I went a little overboard today at the used bookstore, so I'll have LBJ/JFK/WJC books to keep me busy for the next month or two. A Califano, a Lincoln, a Goldwater, A Beautiful Mind, a bunch of others, $32. I've been reading rogue robot instead of getting any work done - I'm supposed to be writing up a list for the cops of what the burglar took, and getting an agenda ready for my next meeting with my lawyer. I'll be in Bloomington Sunday with the RaccoonCreek crowd, and am still living out of the hotel for now.

Tuesday, March 07, 2006

A brief personal note: I either have the bird flu, or I'm hung over. have a bad cold, or a mild flu, or something. It feels like mono, but you only get that once.
A job interview went well today, although the assignment might not start for a month, and being told I pretty much have the job isn't the same as cashing the first paycheck. Involves grading papers for a temp agency, about 6 months a year - that would work for me. I'm going to go home sweet hotel and sleep for a few days.
The LBJ book by Ronnie Dugger is pretty good; otherwise I 'd be am going stir crazy.

update: two weeks later I still have the cold.
I finished Johnson by Dugger, finished How Stella, read Reasonable Doubt about the JFK hit, paid off my library fine for Brad Smith's Unfree Speech so I could check out a book about Stories of Economic Genius, a pretty good book about eccentric economists from Von Neumann through John Nash, Adam Smith, PS DuPont I, Bentham, Mill, Marx, Keynes, and the Duke of Arkansas. At points it became tedious like reading a textbook, but the idea is a good one - show how economic theory was developed by a series of madmen. Currently reading Fennimore Coopoer's The Pioneers,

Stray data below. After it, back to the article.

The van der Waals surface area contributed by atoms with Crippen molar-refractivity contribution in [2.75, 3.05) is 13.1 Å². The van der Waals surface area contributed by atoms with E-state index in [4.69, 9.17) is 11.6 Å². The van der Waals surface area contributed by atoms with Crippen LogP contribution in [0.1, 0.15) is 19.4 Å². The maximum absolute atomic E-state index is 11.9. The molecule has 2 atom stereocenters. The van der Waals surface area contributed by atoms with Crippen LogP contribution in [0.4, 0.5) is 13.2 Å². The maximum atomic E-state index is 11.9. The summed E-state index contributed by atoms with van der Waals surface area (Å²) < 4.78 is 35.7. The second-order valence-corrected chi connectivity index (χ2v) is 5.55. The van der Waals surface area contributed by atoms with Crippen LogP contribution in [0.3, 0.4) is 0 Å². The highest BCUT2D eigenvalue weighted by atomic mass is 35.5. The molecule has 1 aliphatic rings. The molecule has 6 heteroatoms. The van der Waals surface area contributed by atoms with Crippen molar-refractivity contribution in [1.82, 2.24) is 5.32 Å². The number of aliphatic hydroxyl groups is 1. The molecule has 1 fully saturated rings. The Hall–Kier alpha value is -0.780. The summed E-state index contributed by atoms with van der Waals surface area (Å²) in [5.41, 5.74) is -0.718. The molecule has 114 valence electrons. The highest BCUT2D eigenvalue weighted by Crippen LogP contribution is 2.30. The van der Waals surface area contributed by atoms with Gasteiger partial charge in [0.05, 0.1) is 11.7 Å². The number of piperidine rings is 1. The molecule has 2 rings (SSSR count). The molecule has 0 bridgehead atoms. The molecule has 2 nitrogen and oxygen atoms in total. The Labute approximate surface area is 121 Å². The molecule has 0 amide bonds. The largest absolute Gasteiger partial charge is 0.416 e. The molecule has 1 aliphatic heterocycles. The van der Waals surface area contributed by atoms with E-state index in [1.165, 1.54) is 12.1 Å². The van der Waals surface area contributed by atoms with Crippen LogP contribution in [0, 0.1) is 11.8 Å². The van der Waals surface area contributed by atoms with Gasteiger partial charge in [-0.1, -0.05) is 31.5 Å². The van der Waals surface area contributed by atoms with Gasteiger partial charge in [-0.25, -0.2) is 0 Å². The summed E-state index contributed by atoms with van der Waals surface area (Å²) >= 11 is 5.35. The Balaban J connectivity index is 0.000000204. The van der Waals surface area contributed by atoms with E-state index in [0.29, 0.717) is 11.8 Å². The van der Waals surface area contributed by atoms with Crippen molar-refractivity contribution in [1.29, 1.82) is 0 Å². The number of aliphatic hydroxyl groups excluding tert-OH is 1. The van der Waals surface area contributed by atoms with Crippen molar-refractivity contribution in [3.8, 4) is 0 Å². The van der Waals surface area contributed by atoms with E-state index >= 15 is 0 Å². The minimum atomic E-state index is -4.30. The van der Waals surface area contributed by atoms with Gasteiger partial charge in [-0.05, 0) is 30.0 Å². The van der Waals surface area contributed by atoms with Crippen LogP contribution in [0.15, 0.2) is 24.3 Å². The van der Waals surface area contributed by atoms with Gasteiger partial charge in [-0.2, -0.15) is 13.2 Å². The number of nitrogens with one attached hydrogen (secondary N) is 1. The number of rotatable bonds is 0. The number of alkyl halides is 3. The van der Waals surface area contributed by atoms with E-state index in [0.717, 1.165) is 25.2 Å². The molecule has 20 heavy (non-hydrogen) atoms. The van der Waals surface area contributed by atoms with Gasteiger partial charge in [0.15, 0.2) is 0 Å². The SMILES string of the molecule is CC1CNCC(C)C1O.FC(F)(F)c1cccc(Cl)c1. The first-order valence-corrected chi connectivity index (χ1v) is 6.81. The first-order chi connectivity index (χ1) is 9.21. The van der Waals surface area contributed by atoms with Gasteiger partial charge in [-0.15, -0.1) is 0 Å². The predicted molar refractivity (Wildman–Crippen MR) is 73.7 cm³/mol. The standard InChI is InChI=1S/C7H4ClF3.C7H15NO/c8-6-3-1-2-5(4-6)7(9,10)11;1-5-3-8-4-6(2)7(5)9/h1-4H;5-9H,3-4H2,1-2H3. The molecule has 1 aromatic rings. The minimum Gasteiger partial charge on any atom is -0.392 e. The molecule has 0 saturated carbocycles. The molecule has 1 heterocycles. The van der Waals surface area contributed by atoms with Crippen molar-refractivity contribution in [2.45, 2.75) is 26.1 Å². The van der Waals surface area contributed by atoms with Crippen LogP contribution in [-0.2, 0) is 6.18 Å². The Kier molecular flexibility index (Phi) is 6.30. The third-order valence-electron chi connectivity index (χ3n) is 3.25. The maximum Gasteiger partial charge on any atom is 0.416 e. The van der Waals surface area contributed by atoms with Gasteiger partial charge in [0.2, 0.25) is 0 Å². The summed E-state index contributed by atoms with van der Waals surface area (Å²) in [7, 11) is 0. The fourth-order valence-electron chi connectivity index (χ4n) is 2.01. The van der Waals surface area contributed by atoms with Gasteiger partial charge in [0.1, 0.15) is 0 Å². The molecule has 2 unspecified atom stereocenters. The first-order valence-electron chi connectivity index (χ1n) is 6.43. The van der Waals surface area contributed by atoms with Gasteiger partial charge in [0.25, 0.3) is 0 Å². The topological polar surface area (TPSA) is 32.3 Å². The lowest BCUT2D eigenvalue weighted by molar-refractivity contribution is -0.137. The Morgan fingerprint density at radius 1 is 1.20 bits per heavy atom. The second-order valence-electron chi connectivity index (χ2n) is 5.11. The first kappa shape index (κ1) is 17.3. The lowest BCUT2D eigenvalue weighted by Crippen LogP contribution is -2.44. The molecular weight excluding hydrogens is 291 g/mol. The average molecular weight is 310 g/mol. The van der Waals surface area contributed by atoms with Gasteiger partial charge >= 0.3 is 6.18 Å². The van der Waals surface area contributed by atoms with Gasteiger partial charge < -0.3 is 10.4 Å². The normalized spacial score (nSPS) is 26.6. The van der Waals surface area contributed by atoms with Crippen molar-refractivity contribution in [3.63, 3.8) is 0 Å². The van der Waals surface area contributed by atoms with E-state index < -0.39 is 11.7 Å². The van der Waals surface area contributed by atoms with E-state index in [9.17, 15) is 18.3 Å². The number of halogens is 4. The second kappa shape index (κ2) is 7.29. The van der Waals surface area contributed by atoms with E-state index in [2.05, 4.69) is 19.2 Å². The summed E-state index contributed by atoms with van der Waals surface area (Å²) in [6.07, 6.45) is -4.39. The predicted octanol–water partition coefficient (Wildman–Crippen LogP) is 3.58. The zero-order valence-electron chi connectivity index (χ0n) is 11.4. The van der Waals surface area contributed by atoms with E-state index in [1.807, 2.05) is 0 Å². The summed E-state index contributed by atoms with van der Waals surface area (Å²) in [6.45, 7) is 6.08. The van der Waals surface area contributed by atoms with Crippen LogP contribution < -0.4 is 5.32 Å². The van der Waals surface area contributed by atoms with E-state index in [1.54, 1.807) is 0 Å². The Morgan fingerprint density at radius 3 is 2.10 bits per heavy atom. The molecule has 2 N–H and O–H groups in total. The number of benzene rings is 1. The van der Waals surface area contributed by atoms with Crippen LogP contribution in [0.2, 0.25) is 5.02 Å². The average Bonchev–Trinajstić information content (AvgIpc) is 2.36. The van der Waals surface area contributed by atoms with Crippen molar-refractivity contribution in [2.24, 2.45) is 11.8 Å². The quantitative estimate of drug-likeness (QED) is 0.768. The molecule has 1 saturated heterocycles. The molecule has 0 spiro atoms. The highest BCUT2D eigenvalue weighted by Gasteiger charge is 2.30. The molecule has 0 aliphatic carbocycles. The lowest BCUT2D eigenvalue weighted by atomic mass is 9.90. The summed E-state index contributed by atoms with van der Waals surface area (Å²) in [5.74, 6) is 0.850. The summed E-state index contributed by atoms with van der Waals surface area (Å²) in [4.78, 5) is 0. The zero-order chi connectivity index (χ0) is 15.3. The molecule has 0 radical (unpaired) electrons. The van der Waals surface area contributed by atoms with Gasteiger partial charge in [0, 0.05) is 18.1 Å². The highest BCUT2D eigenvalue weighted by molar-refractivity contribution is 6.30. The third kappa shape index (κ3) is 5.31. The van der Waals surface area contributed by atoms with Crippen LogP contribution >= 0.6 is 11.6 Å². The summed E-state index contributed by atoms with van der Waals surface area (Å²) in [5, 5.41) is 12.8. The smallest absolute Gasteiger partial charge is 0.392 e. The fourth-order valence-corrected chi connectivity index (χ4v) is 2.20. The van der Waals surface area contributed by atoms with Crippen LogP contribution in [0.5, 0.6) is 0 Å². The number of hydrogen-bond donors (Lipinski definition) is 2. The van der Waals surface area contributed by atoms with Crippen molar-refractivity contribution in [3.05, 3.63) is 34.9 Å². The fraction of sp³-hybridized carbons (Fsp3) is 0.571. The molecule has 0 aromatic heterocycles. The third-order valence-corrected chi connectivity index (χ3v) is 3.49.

because it's the only book in the hotel room I hadn't read, so now I'm at the library to pick up a few more.

A few more including Joe Kennedy: the mogul, the mob, something something. Reasonably good; goes out on a limb with its own theories at times.
The John Varley Reader - very good, read it cover to cover last night while snowed in after my truck broke down - it was 5 miles uphill both ways back to the hotel room,